Excerpts from "HISTORY OF BUCKS COUNTY", PA
Further information can be found in
"The History of Bucks County"
I HAVE COPIED THIS INFORMATION AS IT WAS WRITTEN BY THE AUTHOR:
W.W.H. Davis, A.M.
Democrat Book and Job Office Print- 1876
History of Bucks County, Pennsylvania
From the Discovery of the Delaware to the Present Time
On the organization of Tinicum, in 1738, a large tract of country immediately north of it was left without local government. The Durham iron works had been established since 1727 and although there was no organized township north of Tinicum, settlers had taken up land and built cabins here and therein the woods as high up as the Forks of Delaware. They were generally found on the river side of the county. The Durham road became a traveled highway several years before this date, and its opening, no doubt, invited immigrants to push their way up into the woods of Nockamixon, settling near or on the road. The names, and dates, of the original settlers can not now be told; nevertheless it would be interesting to know who had the courage to first penetrate that wilderness of country. large tract of country immediately north of it was left without local government. The Durham iron-works had been established since 1727 and although there was no organized township north of Tinicum, settlers had taken up land and built cabins here and therein the woods as high up as the Forks of Delaware. They were generally found on the river side of the county. The Durham road became a traveled highway several years before this date, and its opening, no doubt, invited immigrants to push their way up into the woods of Nockamixon, settling near or on the road. The names, and dates, of the original settlers can not now be told; nevertheless it would be interesting to know who had the courage to first penetrate that wilderness of country.
Among the old German families of Nockamixon are those of STOVER, KINTNER, TRAUGHER, OBERBECK, DEEMER, BUCK, and FRANKENFIELD.The Stovers, originally spelled Stoefver, came to the state at its foundation. Lewis or Lewis settled at or near Germantown in 1684, and his grandson William died at Valley Forge in 1778. John George Stover, from Saxony, a miller by trade, arrived in 1752, and settled in this county. He had three sons, Jacob, Ulrick, and Henry. The sons of Jacob were Matthias, Henry, who owned a mill at Erwinna, in Tinicum and Jacob, who lived at the Narrows, in Nockamixon. John Stover, miller at Tohickon, in Haycock was a son of Ulrick, and fromHenry are descended the Stovers of Bedminister, namely: Abraham, miller at Tohickon, whose son, John S. Stover, still occupies the old mill property. in 1776 David and Daniel Stover, brothers, immigrated from Saxony and settled in the upper end of the county, David had three sons, among whom was Abraham, father of William S. Stover, cashier of the Frenchtown . Daniel likewise had three son, Henry, Jacob and Daniel. Of these sons Henry died without children, Jacob had a large family, and his descendants are living in Philadelphia, Northampton and in New Jersey. Daniel had three sons, one of which was the father of John N. Stover, of Nockamixon. David Stover, Daniel, the great-grandfather of John N., of Nockamixon and his son Daniel, were all teamsters and hauled goods from Philadelphia to Pittsburgh, Easton, and other interior towns. Down to the completion of the Delaware Division canal all the goods required for the Easton, Bethlehem, Allentown, Mauch Chunk, and Wilkesbarre markets were transported through this county in what were known as Conestoga wagons. They were generally six-horse teams, fed from a trough fastened on the tongue. One of the finest teams driven in the last century was owned by Michael Butz, who resided in New Jersey, above Belvidere, of six large, black horses of equal size and were much admired. Among others who drove fine teams were Zelner, Klotz, Sumpstone, Bewighaus, Meyers, Fretz, Josephand David Stover and others. May of these teams traced on the Easton road through Doylestown. Their occupation was gone when the canal was opened and they have passed into history.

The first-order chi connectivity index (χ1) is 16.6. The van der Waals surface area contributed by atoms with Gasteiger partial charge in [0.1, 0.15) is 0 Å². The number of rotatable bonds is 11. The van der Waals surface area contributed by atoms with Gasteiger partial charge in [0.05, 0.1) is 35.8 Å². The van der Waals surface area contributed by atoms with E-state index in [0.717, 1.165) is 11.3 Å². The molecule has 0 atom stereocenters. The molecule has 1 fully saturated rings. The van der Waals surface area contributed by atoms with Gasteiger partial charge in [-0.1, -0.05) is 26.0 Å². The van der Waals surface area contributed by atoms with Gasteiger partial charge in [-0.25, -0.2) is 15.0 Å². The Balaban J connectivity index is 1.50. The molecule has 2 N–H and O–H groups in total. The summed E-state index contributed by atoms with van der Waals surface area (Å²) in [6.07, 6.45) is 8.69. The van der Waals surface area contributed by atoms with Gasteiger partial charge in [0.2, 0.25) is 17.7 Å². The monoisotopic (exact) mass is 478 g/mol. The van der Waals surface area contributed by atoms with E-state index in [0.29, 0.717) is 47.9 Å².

There are but three families of original settlers in Nockamixon, the PURSELS, KEYSERS and TRAUGERS. The Purcels are very numerous about Bridgeton, and on the eastern side of the township, while the Traugers are scattered over it, and are found in other parts of the county. The family is numerous and wields a good deal of local influence. There is not a descendant living in the township of many of the first settlers, as the Moyers, Brills, Campbells, and others all having left years ago or died. John Purcel, the grandfather of Brice N. immigrated from Ireland about 1750 and settled at Bridgeton, and bought of the Penns about three hundred acres on the Delaware in the south east corner of the township. He died about 1810 and was buried in the old graveyard back of the Narrows, leaving four sons, of whom Brice, the father of Brice N. Was one. Brice was born about 1776, and died in 1830, at the age of fifty-four. The other sons were Thomas, John, and Dennis, who went west. The old homestead was divided into three farms and occupied by the three sons of Brice. All the Purcels in the county are descended from John, the first Nockamixon ancestor.